Generally, there are two extremes for how writers go about writing. Maybe you’ve heard the phrase ‘plotter or pantser’ and wondered what it meant. Basically, a plotter (or a planner) plans before they write, while a pantser “flies by the seat of their pants,” doing little to no planning. For a quick look at the pros and cons of each method, check out this link.
I believe there is a lot of wiggle room between the two extremes and dislike the negative stigmas attributed to each group. Plotters/planners simply break the creative work into two stages, planning and writing. There is nothing confining about working from an outline. As it’s creator, you can change it or ignore it at any time. Pantsers might not construct tight, well-paced narratives on their first drafts, but that’s easily fixed with a good amount of revision. (For a great in-depth look at both types check out this article)
Here’s the thing. I hate editing. It’s tedious and usually puts me in a bad mood. When I see major problems in my completed manuscripts, I’d rather do massive rewrites than meticulously go through line by line fixing it. Alright, I might be exaggerating a little, but here are two examples that make me think I’d rather be a planner:
- I participated in NaNoWriMo for the first time last November and didn’t want to get stuck halfway through. So, I made a short list of the major events in the story, an outline if you will, and came up with all my character and place names before November 1st. Without really trying, I ended up speedwriting the whole thing in the first two weeks. Check out my post How to Write 40k Words in 10 Days for more info.
- For the manuscript I wrote earlier this year, I did all the planning in my head. I didn’t write a thing down. A few weeks in, I got stuck. I knew what was coming next but didn’t know how best to get there. After a few weeks of hardly writing anything and hating everything I wrote, I challenged myself to quickly write 10k words and was able to get the ball rolling again. New characters were invented that became key to the story, and suddenly, I found myself writing about surfing and Aussies. Talk about pantsing it! Unfortunately, the shift in the story from that writing-sprint forward means a LOT of revision will be necessary to make the whole thing more cohesive, well-paced, and keep other characters from disappearing for long stretches.
- This is really 1B: part of point one but placed in chronological order. When I went to edit my Nanowrimo story, I was surprised to find that it didn’t need a whole lot of editing, definitely not much in the way of developmental editing. Writing the story quickly made the whole thing inherently more cohesive and less prone to plot holes. Even though I added new scenes that I hadn’t planned for in my original outline (pantsing in the midst of the plotting), the structure of the story was still great. I really could talk about how wonderful this manuscript is all day. I don’t see it as self-aggrandizing because I know my most recent manuscript really, really sucks compared and will need tons of editing.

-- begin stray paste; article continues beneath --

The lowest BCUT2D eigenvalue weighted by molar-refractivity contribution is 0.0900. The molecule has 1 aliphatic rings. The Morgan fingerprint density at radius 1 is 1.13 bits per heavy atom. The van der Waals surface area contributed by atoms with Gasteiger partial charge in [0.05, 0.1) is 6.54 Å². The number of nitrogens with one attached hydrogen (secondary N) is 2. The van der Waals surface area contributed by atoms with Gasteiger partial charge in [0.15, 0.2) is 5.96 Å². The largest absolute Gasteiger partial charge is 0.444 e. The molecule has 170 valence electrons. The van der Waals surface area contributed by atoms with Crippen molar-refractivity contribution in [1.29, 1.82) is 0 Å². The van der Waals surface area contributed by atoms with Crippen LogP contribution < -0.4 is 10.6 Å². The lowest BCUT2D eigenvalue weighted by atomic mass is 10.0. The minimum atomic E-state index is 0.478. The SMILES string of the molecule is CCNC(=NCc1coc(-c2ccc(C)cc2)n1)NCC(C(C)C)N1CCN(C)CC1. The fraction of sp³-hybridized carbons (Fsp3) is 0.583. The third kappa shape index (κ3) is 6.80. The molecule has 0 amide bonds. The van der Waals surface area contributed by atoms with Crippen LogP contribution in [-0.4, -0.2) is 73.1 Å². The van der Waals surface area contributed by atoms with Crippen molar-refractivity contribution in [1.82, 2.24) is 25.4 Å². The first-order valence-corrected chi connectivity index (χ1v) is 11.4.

THEREFORE, I have been leaning toward plotting over pantsing lately. (1) The writing goes faster when you plan. (2) The revision process is lighter. (3) The entire project goes smoother and faster, and (4) you end up feeling more satisfied and more accomplished when you’re done.
We all know what it’s like to think we are terrible writers who should just give up. For me, editing my crappy writing is the easiest way to get into that mindset. So if I can avoid those thoughts, why wouldn’t I?
I believe there is a happy medium for every writer and every project. What works for one manuscript, might not work for another. What works for one writer, might not work for another. But if you hate editing, struggle with writer’s block, or want to write faster, give planning a try. You might love it.
If you want to try planning/plotting/outlining your next manuscript, here are some great video resources to get your mind rolling in the right direction:
If you don’t want to watch the entire Dan Wells lecture (five vids about 10 minutes each), definitely watch video four, starting exactly 7 minutes in, where he starts talking about subplots. Follow it into video five where he gives an example of weaving plot and subplots together. It’s AWESOME.